The moving cause of the rout was a notice given by certain ladies that the female abolition society would hold a meeting at their room in Washington Street. The Centinel says, it being expected that Thompson would address the meeting, a large body of respectable citizens assembled to prevent it… The Boston Gazette says that Garrison was protected by the four walls of prison “just in season to save him from a fate he well deserved, and which no one can contemplate without a shudder!” … All the Boston papers that we have seen attribute more blame to the abolitionists than to the ‘respectable’ mob, except the Courier and Post…

In defense of Garrison we do not now speak. Admitting him to be a hot-headed enthusiast, a notoriety hunter and all that his enemies represent him, it is enough to know, in order to condemn the conduct of the gentleman rioters, that he is an American citizen, and that there is no pretending that he has committed any offence against the laws of the land or morality… In the land of the free, in one of its most refined cities, in sight of the building where liberty was first cradled, in open and broad day, citizens calling themselves ‘respectable,’ to the number of five thousand, roused by the notice for a meeting of females, have assembled in riot, and hunted down… an innocent, terror-stricken man, whose greatest offence is, that he has used that liberty which God had given him, and which the constitution has guaranteed to him, in wrestling in behalf of the oppressed…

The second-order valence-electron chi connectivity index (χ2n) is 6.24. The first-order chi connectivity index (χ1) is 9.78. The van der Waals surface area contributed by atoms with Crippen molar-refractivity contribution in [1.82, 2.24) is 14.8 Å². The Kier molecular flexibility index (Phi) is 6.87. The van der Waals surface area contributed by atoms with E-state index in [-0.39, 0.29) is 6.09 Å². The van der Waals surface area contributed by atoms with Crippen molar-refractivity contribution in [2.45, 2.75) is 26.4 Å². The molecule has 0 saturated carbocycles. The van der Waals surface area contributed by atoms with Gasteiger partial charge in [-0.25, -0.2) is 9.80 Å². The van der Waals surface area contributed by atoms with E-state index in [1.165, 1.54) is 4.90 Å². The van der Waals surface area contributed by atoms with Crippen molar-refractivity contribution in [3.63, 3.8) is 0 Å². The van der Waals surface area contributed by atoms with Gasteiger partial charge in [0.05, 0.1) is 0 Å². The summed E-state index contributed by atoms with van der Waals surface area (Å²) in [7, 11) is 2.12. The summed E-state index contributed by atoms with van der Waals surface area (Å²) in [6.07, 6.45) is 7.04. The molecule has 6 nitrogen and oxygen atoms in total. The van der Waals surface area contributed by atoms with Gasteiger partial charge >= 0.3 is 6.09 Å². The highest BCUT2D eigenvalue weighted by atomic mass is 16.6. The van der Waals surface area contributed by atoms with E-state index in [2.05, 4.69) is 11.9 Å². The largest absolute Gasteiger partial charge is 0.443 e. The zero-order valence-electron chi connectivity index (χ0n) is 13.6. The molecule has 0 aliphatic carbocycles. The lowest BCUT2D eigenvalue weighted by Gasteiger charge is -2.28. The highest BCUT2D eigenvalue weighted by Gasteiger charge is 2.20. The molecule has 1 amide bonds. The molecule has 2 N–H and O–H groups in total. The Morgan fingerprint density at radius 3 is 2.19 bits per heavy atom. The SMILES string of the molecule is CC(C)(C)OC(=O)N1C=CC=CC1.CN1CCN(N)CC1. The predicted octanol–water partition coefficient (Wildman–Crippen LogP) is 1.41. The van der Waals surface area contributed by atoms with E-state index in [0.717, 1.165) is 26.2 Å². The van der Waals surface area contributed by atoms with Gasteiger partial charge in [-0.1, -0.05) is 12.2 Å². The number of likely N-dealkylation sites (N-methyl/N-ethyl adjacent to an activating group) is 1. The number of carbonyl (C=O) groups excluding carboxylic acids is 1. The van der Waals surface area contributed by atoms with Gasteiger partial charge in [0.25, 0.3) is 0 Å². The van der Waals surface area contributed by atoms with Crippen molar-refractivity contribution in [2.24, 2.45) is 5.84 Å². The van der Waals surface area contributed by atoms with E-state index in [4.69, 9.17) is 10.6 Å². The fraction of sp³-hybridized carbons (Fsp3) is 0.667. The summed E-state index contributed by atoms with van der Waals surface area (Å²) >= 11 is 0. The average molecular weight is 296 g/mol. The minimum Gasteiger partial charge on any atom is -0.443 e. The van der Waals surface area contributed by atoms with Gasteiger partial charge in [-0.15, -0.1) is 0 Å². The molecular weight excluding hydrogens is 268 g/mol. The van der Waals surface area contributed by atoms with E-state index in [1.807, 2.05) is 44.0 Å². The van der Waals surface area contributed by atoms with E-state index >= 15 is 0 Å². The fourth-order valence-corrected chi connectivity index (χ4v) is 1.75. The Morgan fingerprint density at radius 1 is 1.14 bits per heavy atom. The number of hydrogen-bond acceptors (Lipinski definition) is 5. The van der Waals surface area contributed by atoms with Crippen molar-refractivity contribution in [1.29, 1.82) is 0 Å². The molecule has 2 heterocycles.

Away with this prating about the freedom and the equality of men, and constitutional principles, so long as three millions of people are held in fetters, and he who raises his voice for them with that liberty of speech wherewith the constitution has made him free, is hunted down like a wild beast, escapes death at the hands of an infuriated mob only by crawling for refuge into the cell of one who may have forfeited his life by crimes, and there thanks his Maker for the protection afforded him in the dank vapors of a dungeon.

In 1839, Maria Chapman, Lucretia Mott, and Lydia Maria Child were elected to the executive committee of the Anti-Slavery Society, which upset male members of the society. Lewis Tappan, the president of the society, argued: “To put a woman on the committee with men is contrary to the usages of civilized society.” However, members William Lloyd Garrison, Theodore Weld, Wendell Phillips, and Frederick Douglass were as committed to women’s rights as they were to the abolition of slavery.

Image of a slave woman begging for freedom
Am I not a woman and a sister?
An antislavery medallion from the late 18th century